What Are The Risks Of Facelift Surgery?
This will serve as an informational blog for my patients who have had a Deep Plane Facelift procedure, as all surgeons use different techniques and obtain different results. The following is based upon both facelift literature, and my own years of experience performing hundreds of facelifts.
Part of the planning for every surgical procedure is weighing the expected benefits against the potential risks. In the case of elective cosmetic surgery, such as a facelift, it’s critical to have a low threshold for complications and negative events. Fortunately, in facelift procedures with experienced specialists, complications are rare. Nonetheless, as with anything in life, there is always the potential risk for complications. The very best facelift surgeons can minimize the possibility of negative events, but these risks will always be possible. Read on to learn more about the risks involved in facelift surgery, how to prevent them, and how to manage them if they should arise.
Understanding Common Side Effects:
The first category of negative events after a facelift surgery is considered to be known as side effects of the procedure. Every patient from every surgery will experience some degree of the following with various durations. However, these side effects will all inevitably resolve on their own without any intervention from the surgeon. The only thing needed is familiarity and reassurance from the surgeon and patience and trust from the patient.
Swelling or Inflammation
The most common side effect after facelift surgery is swelling or inflammation. After any surgical procedure or injury, there will be inflammation of the soft tissues involved. With a Deep Plane Facelift surgery, there will be swelling to the skin and the deeper tissues like fat, glands, and muscles. The entire face and neck will notice some swelling. Some patients might have impressive amounts of facial swelling, and other patients might experience very little. Sometimes the early swelling will resolve over as little as a week, sometimes it might take up to six weeks for the initial swelling to subside. Inflammation is completely resolved between 6-12 months. Delicate handling of the face and neck during surgery can help to minimize trauma and reduce swelling. Low-dose postoperative steroids are typically given to patients to reduce inflammation after surgery.
Bruising is also possible after surgery. It is completely variable from patient to patient and comes from areas of blood vessel trauma underneath the skin. Medications like tranexamic acid are given before surgery to reduce bleeding and bruising, and Arnica Montana is a supplement that has been clinically demonstrated to reduce bruising.
Temporary numbness can occur after surgery and may vary from minimal to significant numbness around the cheeks or neck. The sensation nerves that serve the areas of the face and neck are microscopic and travel within the skin layer. During the period of swelling to the skin, the nerves within the skin also become inflamed, and sensation is reduced. The sensation in the skin will resolve spontaneously without any intervention and typically returns between 3-6 months. Sometimes sensation returns quickly in just a matter of weeks, and other times can take up to a full year.
Temporary facial stiffness or weakness is also a possible side effect. This might be so minor that it is essentially unnoticeable, or it might be some significant weakness. This can be from inflammation of the muscle fibers or even the motor nerves that control the muscles. Temporary facial weakness is not rare and can be visible in up to 20% of Deep Plane Facelift patients. It will resolve on its own in a matter of weeks. At its very longest, it might resolve over 12 weeks from surgery. Sometimes, a course of steroids can be prescribed to reduce inflammation and speed up the improvement.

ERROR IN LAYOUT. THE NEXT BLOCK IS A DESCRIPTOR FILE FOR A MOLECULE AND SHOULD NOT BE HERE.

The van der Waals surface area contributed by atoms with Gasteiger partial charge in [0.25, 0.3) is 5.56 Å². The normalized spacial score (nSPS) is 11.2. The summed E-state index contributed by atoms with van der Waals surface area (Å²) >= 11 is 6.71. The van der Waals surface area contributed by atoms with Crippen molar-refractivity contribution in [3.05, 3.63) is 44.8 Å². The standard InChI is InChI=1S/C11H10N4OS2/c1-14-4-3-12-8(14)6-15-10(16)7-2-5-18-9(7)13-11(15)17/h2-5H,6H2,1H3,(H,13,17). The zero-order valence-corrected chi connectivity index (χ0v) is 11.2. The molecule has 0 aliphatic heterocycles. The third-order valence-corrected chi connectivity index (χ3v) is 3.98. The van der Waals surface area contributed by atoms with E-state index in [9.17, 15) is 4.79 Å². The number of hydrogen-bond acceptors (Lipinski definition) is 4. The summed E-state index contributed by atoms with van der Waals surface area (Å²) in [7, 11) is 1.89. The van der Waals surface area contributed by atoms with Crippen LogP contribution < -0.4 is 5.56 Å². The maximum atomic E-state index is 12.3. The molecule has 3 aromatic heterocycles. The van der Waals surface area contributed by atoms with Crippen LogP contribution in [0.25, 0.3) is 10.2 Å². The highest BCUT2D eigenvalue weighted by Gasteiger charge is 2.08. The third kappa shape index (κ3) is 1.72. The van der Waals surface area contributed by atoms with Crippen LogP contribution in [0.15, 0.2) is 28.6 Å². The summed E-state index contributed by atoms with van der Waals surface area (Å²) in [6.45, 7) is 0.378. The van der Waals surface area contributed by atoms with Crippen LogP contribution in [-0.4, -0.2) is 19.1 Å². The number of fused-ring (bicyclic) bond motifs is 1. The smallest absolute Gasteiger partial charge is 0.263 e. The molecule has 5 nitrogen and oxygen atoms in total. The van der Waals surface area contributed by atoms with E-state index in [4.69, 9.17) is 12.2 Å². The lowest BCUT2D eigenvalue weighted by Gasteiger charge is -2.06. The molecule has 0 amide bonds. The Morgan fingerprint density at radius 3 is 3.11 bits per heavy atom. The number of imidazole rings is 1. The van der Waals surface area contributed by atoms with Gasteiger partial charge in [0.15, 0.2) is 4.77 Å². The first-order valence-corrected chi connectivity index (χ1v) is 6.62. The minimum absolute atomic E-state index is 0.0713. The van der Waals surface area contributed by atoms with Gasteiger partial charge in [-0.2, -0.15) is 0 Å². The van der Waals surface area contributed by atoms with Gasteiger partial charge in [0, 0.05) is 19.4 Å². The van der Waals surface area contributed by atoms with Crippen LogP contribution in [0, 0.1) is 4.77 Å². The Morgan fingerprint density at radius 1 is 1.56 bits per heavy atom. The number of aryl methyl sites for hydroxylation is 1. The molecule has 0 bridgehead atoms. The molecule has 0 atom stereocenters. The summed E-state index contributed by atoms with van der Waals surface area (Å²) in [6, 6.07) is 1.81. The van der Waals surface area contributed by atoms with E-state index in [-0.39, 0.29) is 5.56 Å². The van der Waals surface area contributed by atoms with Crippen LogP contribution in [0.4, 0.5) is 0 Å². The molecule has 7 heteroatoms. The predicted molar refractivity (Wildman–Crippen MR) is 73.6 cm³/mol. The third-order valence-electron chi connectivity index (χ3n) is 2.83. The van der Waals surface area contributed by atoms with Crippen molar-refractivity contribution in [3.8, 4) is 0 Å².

Another side effect is emotional volatility. People are naturally social, and having to isolate during the 2-3 weeks of social downtime can be difficult. Even with in-depth preparation, it’s natural for patients to wonder if their swelling, bruising, and numbness are normal or if they have a problem. There are a lot of fluctuations during the first three weeks, and feeling emotionally let down during the lowest points of recovery is a risk. It’s important to have a great relationship with the surgeon and the medical team and reach out directly with absolutely any concerns. Immediate access and reassurance from the surgical team are critical for a healthy recovery period.
Understanding Possible Unplanned Complications:
Next, there is also the risk of unplanned complications. Complications are events that occur after the surgical procedure that are not typically expected side effects and will require intervention from the surgical team. Again, the best surgeons will implement measures before, during, and after surgery to minimize all complications, but the risk is always present.
The most common risk after facelift surgery is bleeding, which can occur after the procedure has been completed. When there is bleeding after surgery, it is called a hematoma. Statistically, this can happen in about 1% of patients. Hematomas typically occur in higher-risk patient groups. Men are at higher risk for hematoma because of the thicker facial skin which requires more blood flow. Additionally, patients who are on medication for high blood pressure are at higher risk. Finally, patients on blood thinners or who have bleeding tendencies are at higher risk. The risk of hematoma can be reduced with meticulous surgical technique and minimal bleeding during the operation. Also, medication such as tranexamic acid is given to reduce the risk of bleeding during and after surgery. If a patient does notice bleeding after surgery, it is critical to contact the surgeon immediately and meet with the surgeon. When handled expediently by the surgeon, a hematoma can often be treated easily with no impact on the recovery process.